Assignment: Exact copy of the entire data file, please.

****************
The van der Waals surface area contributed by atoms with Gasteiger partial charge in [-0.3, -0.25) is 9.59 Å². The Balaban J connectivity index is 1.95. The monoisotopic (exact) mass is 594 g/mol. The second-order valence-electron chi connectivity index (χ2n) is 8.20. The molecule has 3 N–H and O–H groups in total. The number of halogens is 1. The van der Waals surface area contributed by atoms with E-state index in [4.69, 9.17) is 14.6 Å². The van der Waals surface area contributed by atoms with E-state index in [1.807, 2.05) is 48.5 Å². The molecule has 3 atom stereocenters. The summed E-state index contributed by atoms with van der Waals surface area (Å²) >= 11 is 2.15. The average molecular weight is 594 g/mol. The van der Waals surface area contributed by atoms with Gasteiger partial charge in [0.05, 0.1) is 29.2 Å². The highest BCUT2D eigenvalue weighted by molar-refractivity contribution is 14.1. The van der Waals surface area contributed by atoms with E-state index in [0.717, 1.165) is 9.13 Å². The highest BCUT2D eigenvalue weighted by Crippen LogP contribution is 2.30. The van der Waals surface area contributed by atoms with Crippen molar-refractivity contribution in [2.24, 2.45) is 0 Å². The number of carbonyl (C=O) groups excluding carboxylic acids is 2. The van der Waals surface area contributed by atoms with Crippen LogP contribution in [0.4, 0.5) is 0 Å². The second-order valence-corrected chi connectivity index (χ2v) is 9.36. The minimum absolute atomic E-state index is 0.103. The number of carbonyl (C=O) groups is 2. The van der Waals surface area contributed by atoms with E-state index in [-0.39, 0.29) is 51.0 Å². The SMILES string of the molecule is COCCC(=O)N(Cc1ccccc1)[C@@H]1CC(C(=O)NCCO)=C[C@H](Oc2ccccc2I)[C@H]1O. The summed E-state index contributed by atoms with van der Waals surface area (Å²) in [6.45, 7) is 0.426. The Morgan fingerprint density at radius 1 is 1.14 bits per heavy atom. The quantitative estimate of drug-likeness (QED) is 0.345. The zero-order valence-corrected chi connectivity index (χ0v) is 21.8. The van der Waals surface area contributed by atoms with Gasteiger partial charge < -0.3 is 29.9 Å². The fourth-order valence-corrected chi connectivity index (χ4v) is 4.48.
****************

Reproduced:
The van der Waals surface area contributed by atoms with Gasteiger partial charge in [-0.3, -0.25) is 9.59 Å². The Balaban J connectivity index is 1.95. The monoisotopic (exact) mass is 594 g/mol. The second-order valence-electron chi connectivity index (χ2n) is 8.20. The molecule has 3 N–H and O–H groups in total. The number of halogens is 1. The van der Waals surface area contributed by atoms with E-state index in [4.69, 9.17) is 14.6 Å². The van der Waals surface area contributed by atoms with E-state index in [1.807, 2.05) is 48.5 Å². The molecule has 3 atom stereocenters. The summed E-state index contributed by atoms with van der Waals surface area (Å²) >= 11 is 2.15. The average molecular weight is 594 g/mol. The van der Waals surface area contributed by atoms with Gasteiger partial charge in [0.05, 0.1) is 29.2 Å². The highest BCUT2D eigenvalue weighted by molar-refractivity contribution is 14.1. The van der Waals surface area contributed by atoms with E-state index in [0.717, 1.165) is 9.13 Å². The highest BCUT2D eigenvalue weighted by Crippen LogP contribution is 2.30. The van der Waals surface area contributed by atoms with Crippen molar-refractivity contribution in [2.24, 2.45) is 0 Å². The number of carbonyl (C=O) groups excluding carboxylic acids is 2. The van der Waals surface area contributed by atoms with Crippen LogP contribution in [0.4, 0.5) is 0 Å². The second-order valence-corrected chi connectivity index (χ2v) is 9.36. The minimum absolute atomic E-state index is 0.103. The number of carbonyl (C=O) groups is 2. The van der Waals surface area contributed by atoms with E-state index in [-0.39, 0.29) is 51.0 Å². The SMILES string of the molecule is COCCC(=O)N(Cc1ccccc1)[C@@H]1CC(C(=O)NCCO)=C[C@H](Oc2ccccc2I)[C@H]1O. The summed E-state index contributed by atoms with van der Waals surface area (Å²) in [6.45, 7) is 0.426. The Morgan fingerprint density at radius 1 is 1.14 bits per heavy atom. The quantitative estimate of drug-likeness (QED) is 0.345. The zero-order valence-corrected chi connectivity index (χ0v) is 21.8. The van der Waals surface area contributed by atoms with Gasteiger partial charge < -0.3 is 29.9 Å². The fourth-order valence-corrected chi connectivity index (χ4v) is 4.48.